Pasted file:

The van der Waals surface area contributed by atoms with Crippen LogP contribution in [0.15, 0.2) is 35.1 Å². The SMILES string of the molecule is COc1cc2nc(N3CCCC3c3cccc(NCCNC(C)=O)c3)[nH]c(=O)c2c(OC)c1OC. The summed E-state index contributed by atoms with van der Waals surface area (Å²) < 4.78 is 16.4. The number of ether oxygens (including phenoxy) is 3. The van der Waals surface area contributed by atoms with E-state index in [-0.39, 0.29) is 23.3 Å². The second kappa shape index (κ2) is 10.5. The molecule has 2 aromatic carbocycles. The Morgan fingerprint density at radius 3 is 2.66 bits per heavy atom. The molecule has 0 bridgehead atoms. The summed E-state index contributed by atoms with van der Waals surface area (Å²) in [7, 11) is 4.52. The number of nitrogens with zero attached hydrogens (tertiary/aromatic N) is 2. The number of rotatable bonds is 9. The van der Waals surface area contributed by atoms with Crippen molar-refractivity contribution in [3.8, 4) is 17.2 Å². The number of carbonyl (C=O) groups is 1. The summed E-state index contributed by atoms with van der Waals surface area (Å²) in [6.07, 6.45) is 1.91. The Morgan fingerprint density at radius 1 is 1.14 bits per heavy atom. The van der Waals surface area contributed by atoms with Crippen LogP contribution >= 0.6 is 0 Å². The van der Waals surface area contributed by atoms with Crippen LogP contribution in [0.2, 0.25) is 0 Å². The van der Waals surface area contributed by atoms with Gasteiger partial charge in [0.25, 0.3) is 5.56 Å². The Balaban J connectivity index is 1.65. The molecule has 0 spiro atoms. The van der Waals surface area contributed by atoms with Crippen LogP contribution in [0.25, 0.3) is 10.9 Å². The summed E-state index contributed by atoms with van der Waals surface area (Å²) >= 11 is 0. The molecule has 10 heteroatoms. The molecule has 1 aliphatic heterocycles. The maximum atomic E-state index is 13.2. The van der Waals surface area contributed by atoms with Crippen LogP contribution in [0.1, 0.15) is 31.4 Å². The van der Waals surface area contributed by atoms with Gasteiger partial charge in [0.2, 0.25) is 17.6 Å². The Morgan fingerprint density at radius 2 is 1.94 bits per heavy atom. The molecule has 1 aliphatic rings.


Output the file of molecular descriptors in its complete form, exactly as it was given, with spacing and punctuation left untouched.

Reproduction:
The van der Waals surface area contributed by atoms with Crippen LogP contribution in [0.15, 0.2) is 35.1 Å². The SMILES string of the molecule is COc1cc2nc(N3CCCC3c3cccc(NCCNC(C)=O)c3)[nH]c(=O)c2c(OC)c1OC. The summed E-state index contributed by atoms with van der Waals surface area (Å²) < 4.78 is 16.4. The number of ether oxygens (including phenoxy) is 3. The van der Waals surface area contributed by atoms with E-state index in [-0.39, 0.29) is 23.3 Å². The second kappa shape index (κ2) is 10.5. The molecule has 2 aromatic carbocycles. The Morgan fingerprint density at radius 3 is 2.66 bits per heavy atom. The molecule has 0 bridgehead atoms. The summed E-state index contributed by atoms with van der Waals surface area (Å²) in [7, 11) is 4.52. The number of nitrogens with zero attached hydrogens (tertiary/aromatic N) is 2. The number of rotatable bonds is 9. The van der Waals surface area contributed by atoms with Crippen molar-refractivity contribution in [3.8, 4) is 17.2 Å². The number of carbonyl (C=O) groups is 1. The summed E-state index contributed by atoms with van der Waals surface area (Å²) in [6.07, 6.45) is 1.91. The Morgan fingerprint density at radius 1 is 1.14 bits per heavy atom. The van der Waals surface area contributed by atoms with Crippen LogP contribution >= 0.6 is 0 Å². The van der Waals surface area contributed by atoms with Crippen LogP contribution in [0.2, 0.25) is 0 Å². The van der Waals surface area contributed by atoms with Gasteiger partial charge in [0.25, 0.3) is 5.56 Å². The Balaban J connectivity index is 1.65. The molecule has 0 spiro atoms. The van der Waals surface area contributed by atoms with Crippen LogP contribution in [0.25, 0.3) is 10.9 Å². The summed E-state index contributed by atoms with van der Waals surface area (Å²) >= 11 is 0. The molecule has 10 heteroatoms. The molecule has 1 aliphatic heterocycles. The maximum atomic E-state index is 13.2. The van der Waals surface area contributed by atoms with Crippen LogP contribution in [0.1, 0.15) is 31.4 Å². The van der Waals surface area contributed by atoms with Gasteiger partial charge in [0.2, 0.25) is 17.6 Å². The Morgan fingerprint density at radius 2 is 1.94 bits per heavy atom. The molecule has 1 aliphatic rings.